Genu valgum, or knock-knees, is a condition where the knees touch but the ankles do not. It appears most frequently in young children and can be very concerning for parents who may know very little about the condition.
In most cases, the child will grow out of their knock-knees and there is little cause for concern. In instances where this does not happen, or where genu valgum develops later in life, formal treatment may be needed.
Genu valgum is more commonly referred to as knock-knees. When someone with genu valgum stands with their knees together, there is a sizeable gap between the ankles of about 2 to 3 inches. The knees will appear to push in towards each other.
This condition is fairly common, affecting more than 20 percent of 3-year-olds. In most young children, the condition will naturally correct itself. Only 1 percent of children age 7 years are still affected.
In rare cases, genu valgum may continue into adolescence. In other cases, older children may develop it as a result of an underlying disease or condition.
Most of the time, genu valgum cannot be prevented. However, there are various treatment options available that may help ease some of the symptoms.
Knock-knee that develops as a result of an underlying condition can be prevented if the cause is identified and treated.
There are several potential causes of genu valgum, including metabolic bone disorders and genetic disorders. Most cases of genu valgum, however, are harmless.
Other risk factors for genu valgum include:
Symptoms of genu valgum include an obvious visual separation of the ankles when the knees are together. The individual's gait is also likely to be affected as they compensate for the lack of gap between their knees.
The altered gait may cause additional symptoms, such as:
- knee pain
- a limp when walking
- pain in feet, hips, and ankles
- stiff joints
- lack of balance when standing
Genu valgum is not typically diagnosed in younger children, as the condition is common in early development. In older children and adults, a doctor will attempt to diagnose the cause of genu valgum. The cause will determine if any treatment is needed to correct the condition.
To formally diagnose genu valgum, a doctor would need to look at a person's medical history. Questions will include information about family history and any other known pre-existing conditions that might cause knock-knees.
If pain is present, a doctor will likely ask a person to identify where it is located, how severe it is, and when it occurs.
The doctor will also look at:
- knee alignment when standing
- how a person walks
- if the legs have different lengths
A doctor may look for uneven wear patterns on the soles of the person's shoe as well. In some cases, a doctor may order an MRI or X-ray to examine the bone structure.
Treatment for genu valgum will largely depend on the cause and severity of the condition. Typical treatment options may include some of the following:
Medications and supplements
If an underlying disease is causing genu valgum, the disease will need to be treated first in order to correct the leg alignment. This may be treated with medications and supplements.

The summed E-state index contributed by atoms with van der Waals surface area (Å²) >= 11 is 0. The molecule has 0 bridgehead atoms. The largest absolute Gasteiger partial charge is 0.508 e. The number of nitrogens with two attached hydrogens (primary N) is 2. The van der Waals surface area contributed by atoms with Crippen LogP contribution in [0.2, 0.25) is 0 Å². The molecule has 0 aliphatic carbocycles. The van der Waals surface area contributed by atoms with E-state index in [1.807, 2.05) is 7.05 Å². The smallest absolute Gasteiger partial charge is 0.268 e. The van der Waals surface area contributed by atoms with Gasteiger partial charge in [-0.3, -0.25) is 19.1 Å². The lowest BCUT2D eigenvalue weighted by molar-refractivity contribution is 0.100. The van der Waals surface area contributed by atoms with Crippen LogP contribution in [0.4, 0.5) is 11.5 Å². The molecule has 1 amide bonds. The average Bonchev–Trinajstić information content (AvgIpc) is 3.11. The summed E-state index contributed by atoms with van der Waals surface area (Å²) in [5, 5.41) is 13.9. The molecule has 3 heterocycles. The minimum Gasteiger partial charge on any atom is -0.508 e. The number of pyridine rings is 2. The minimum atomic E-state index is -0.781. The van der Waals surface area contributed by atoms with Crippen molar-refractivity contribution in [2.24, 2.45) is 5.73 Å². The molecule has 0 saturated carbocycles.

A doctor may recommend some simple exercises and stretches or refer a person to a physical therapist. Exercises and stretching can help strengthen muscles of the legs and realign the knees.
A doctor or physical therapist will recommend exercises based on a person's gait. The exercise routine will likely include plans to add weights or switch the routine as the muscles develop.
If a person is carrying excessive body weight, it can be a contributing factor to genu valgum. Extra weight puts additional strain on the legs and knees, which can cause knock-knees to worsen.
A doctor will likely recommend that a person who is overweight lose weight through a combination of diet and exercise.
Orthotics are inserts placed in the shoes to help correct a person's gait or the way their foot strikes the ground when they walk or run. This may be especially helpful for people with genu valgum who have one leg that is longer than the other.
Braces or splints may be used for some children in addition to or instead of orthotics. The braces are designed to help the bones grow in the correct position.
Surgery is not typically the first treatment choice for a person with genu valgum. Surgery is usually reserved for the following cases:
- severe knock-knees
- where exercise, stretching, and weight loss do not relieve pain
For children, a procedure called guided growth surgery is often used. A surgeon inserts a small piece of metal into the knee. This metal plate helps the bone grow in the correct direction. Once the bone is aligned correctly, further surgery is done to remove the metal plate.
In adults and older teens, osteotomy may be used. Similar to guided growth surgery, osteotomy involves a surgeon inserting a small metal plate into the knee. The plate is used as a permanent brace to keep the knee correctly aligned and will not be removed.
In rare cases, a doctor may recommend a knee replacement. In this case, an artificial knee that has been correctly aligned will resolve the genu valgum.
In almost all cases of genu valgum, the condition will resolve itself before a child reaches adolescence.
For older children and adults, the most likely form of therapy involves stretches and exercises to realign the knees and relieve pain. Some people might find relief with orthotics or braces.
In some severe cases, surgery may be necessary, but it is usually a last resort as other therapies tend to be effective in treating genu valgum.
Treating genu valgum in adults and older children is important. When untreated, it can lead to further health problems with joints and muscles, including osteoporosis.